The EcoWaste Coalition, which initiated the “Iwas PapuTOXIC” campaign to enhance the “Iwas Paputok” of the Department of Health, urged PNP Director General Jesus Verzosa to step up police action against “boga” or improvised cannons made of polyvinyl chloride (PVC) pipe.
The use of “boga” was banned by President Gloria Macapagal-Arroyo in 2006 after the popular noisemaker caused 38 eye injuries and 33 blast/burn injuries, including one requiring amputation.
Apart from physical injuries, the EcoWaste Coalition has expressed concern over the disposal of used PVC pipes after the revelry.
“Time and again, we see the spent “boga” being burned or dumped along with tons of other festivity discards,” Manny Calonzo, President of the EcoWaste Coalition, said.
Used PVC “boga” when burned results in the emission of dioxin, an extremely toxic chemical poison that can cause many serious health problems such as cancer.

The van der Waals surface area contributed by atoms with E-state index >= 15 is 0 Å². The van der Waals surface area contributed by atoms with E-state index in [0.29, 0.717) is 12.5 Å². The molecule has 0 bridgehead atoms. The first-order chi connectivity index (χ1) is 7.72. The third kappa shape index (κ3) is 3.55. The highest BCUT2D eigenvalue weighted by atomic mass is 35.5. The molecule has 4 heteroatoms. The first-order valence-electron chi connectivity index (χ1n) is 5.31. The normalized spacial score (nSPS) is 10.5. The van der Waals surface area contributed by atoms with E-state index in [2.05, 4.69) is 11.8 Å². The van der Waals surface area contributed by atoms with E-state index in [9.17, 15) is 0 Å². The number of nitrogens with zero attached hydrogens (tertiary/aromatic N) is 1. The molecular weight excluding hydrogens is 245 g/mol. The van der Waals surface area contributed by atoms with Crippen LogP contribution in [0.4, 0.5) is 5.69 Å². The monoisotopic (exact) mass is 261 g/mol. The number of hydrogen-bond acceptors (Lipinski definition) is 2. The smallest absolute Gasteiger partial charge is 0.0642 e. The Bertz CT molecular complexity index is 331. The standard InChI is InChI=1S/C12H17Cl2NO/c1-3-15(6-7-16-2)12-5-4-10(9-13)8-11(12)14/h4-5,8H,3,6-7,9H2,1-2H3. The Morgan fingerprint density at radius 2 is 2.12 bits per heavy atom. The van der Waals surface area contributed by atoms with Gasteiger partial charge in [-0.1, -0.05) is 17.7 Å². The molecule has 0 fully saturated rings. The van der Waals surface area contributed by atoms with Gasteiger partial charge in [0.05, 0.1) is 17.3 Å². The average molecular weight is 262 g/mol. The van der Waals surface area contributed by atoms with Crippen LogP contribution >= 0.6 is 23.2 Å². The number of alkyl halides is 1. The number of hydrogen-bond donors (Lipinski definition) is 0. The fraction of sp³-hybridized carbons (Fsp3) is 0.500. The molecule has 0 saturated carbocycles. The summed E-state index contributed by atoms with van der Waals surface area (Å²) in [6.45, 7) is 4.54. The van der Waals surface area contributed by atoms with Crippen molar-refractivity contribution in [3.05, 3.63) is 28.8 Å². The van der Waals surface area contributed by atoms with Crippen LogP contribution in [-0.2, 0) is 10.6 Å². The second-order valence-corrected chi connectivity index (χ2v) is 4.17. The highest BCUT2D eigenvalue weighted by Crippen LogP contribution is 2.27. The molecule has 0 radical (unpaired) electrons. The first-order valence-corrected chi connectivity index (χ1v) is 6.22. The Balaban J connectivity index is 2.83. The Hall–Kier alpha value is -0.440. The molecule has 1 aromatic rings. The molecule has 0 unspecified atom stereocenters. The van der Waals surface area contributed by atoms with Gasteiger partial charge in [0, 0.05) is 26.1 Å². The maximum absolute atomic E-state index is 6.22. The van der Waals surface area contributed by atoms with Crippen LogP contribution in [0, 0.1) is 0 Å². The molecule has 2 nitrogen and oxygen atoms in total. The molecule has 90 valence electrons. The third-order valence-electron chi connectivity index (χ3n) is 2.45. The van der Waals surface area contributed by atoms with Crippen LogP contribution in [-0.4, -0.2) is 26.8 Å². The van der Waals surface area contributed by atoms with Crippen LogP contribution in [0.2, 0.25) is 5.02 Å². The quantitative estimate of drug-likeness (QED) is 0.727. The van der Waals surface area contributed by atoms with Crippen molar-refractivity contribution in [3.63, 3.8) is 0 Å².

The EcoWaste Coalition believes that a renewed campaign against “boga” will help prevent dioxin pollution, while ensuring zero eye, blast or burn injury from the mishandling of this dangerous firecracker.
Meanwhile, the EcoWaste Coalition called on local government units (LGUs) to follow the example of Davao City, which has banned since 2002 the manufacture, sale, distribution, possession and use of firecrackers and pyrotechnic devices.
“The adoption and enforcement of Davao City Ordinance 060-02 has dramatically reduced to zero all firecracker-related injuries and fatalities in the city during the New Year revelry,” the EcoWaste Coalition noted.
The LGUs, in the interest of public safety and health, need not wait for a formal legislation to ban firecrackers, all of which pose serious threats to limb, life and property and cause toxic pollution, the EcoWaste Coalition said.
At present, the list of banned firecrackers include atomic big triangulo, five star, og, picollo, pla-pla, super lolo, thunder and watusi.
The list, the EcoWaste Coalition said, should be expanded to include all other hazardous and toxic firecrackers, including imported and locally manufactured firecrackers.
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